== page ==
FOCUS ON – How technology can be a game changer for inclusive education | June 17, 2016
With technology evolving at such a fast pace, donors have started to take notice of the potential for leveraging information and communication technology (ICT) in education. The potential is not just in developed countries but also in developing countries where innovative literacy initiatives are on the rise. However, not enough attention has been focussed on […]
With technology evolving at such a fast pace, donors have started to take notice of the potential for leveraging information and communication technology (ICT) in education.
The potential is not just in developed countries but also in developing countries where innovative literacy initiatives are on the rise. However, not enough attention has been focussed on the use of ICT for inclusive education for learners with disabilities. Yet, the application of ICT in this area has the potential to break down many barriers to learning commonly experienced by learners with disabilities and other learning difficulties, enabling them to access mainstream classes.
By optimising the way they use ICT in the classroom, teachers can adapt their lessons and present information in accessible formats, depending on the learner’s needs so that every student can participate with a true sense of equality. Many people think that creating accessible formats simply refers to adjustable font sizes or braille, but there is so much more to it than that. For example, students with speech, language and communication impairments may need text to be presented as symbol supported text or they may need to use picture based communication systems or text/picture to voice applications. Face-to-face chat options and video record options allow sign language users to communicate with each other. Curriculum materials can be produced in audio format and voice commands or speech-to-text applications to make it easier for those with literacy and/or physical challenges to manipulate the computers and express themselves.
Unfortunately, in most low-income countries, only 5 to 15 percent of the people who need assistive technology are able to obtain it. This is a shocking statistic, given that technology has spread so fast in other walks of life. There are now more mobile phones than people and according to a recent Pew Research Center study of six sub-Saharan African countries, 65 percent of adults owned a mobile phone.
One of the biggest challenges to leveraging technology for inclusive education has been cost. Commercially available screen-reading or symbol generating software can be life changing for learners with disabilities. But they are also very expensive for many people, so it can be difficult to convince governments and agencies to prioritise their funding.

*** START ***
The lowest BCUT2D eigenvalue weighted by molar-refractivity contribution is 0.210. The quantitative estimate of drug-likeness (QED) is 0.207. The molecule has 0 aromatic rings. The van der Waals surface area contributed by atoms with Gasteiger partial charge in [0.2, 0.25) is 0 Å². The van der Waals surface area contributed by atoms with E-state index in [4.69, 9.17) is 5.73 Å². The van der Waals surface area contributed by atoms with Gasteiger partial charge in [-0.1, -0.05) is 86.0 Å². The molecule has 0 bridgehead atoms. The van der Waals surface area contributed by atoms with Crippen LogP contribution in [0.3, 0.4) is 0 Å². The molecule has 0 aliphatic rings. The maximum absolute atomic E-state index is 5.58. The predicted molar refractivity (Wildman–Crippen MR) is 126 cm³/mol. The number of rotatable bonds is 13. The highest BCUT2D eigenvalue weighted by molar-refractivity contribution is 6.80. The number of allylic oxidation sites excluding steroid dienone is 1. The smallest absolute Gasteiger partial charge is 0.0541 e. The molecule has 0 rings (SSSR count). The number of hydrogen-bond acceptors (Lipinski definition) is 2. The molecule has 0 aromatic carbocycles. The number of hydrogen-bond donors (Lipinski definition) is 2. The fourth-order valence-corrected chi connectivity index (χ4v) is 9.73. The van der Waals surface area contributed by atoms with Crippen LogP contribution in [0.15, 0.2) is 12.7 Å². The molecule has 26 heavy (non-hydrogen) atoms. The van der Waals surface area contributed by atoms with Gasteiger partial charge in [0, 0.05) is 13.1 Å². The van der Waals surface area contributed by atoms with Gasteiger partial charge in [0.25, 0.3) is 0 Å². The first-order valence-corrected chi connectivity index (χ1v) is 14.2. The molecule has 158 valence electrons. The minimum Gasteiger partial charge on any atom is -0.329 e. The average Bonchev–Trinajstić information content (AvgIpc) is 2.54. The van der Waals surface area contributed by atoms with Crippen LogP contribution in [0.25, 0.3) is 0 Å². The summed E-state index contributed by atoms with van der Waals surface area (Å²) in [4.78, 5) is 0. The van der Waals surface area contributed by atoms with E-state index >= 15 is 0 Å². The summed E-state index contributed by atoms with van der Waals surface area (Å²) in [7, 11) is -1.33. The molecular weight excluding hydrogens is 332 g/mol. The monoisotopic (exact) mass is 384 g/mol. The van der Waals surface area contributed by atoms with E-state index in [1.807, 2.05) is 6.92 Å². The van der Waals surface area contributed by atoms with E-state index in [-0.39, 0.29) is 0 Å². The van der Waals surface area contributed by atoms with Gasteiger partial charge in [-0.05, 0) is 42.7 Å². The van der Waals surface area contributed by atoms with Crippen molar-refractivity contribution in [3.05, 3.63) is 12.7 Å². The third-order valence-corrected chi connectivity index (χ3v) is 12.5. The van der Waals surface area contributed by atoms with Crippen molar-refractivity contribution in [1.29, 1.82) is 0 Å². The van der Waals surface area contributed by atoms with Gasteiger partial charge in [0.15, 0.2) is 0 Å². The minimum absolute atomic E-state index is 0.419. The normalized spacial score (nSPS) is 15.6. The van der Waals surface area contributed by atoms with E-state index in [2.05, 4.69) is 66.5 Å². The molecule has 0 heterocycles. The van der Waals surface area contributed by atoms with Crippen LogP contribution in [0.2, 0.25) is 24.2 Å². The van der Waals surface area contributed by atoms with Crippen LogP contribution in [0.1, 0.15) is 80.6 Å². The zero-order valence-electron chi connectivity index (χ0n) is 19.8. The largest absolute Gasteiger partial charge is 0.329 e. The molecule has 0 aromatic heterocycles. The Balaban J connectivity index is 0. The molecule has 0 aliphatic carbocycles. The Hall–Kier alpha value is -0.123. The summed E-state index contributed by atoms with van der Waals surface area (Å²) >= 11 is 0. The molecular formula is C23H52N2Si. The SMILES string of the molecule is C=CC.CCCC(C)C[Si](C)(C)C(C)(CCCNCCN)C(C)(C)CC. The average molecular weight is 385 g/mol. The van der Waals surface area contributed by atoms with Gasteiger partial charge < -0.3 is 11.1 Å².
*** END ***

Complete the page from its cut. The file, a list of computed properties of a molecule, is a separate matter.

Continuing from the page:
However, there is encouraging news. The most recent World Health Organisation recommended list for priority assistive products includes many of these technologies, such as applications for smart phones, braille display note takers and communication software. In addition, the costs for many of these technologies and applications are starting to fall.
Another promising development is the emergence of free open source technologies that promote the concept of universal access to assistive devices and ICT. Most new tablets, smart phones and laptops come standard with access technologies. This means that there is no reason why learners with disabilities should not learn alongside their non-disabled peers, and ICT in inclusive education really shouldn’t be seen as something extra, but rather as something universal and as standard educational practice.
There is an emerging strategy currently being developed to increase access to ICT, which has great potential for increasing inclusive education. The strategy has three drivers: “kit”, “content” and “confidence”. “Kit” refers to the devices you need for accessing information using ICT. “Content” refers to the materials we need to access in an accessible form. Formerly these were textbooks in hard copy, but now they are in electronic form so that they can be accessed flexibly in braille, large print or synthesised speech as required. And “confidence” refers to the skills needed to use this kit and content with confidence, both on the part of users and trainers.
Hopefully implementing such a strategy will be successful globally so to ensure that learners with disabilities across the world will have better access to inclusive education.
Julia McGeown and Colin Low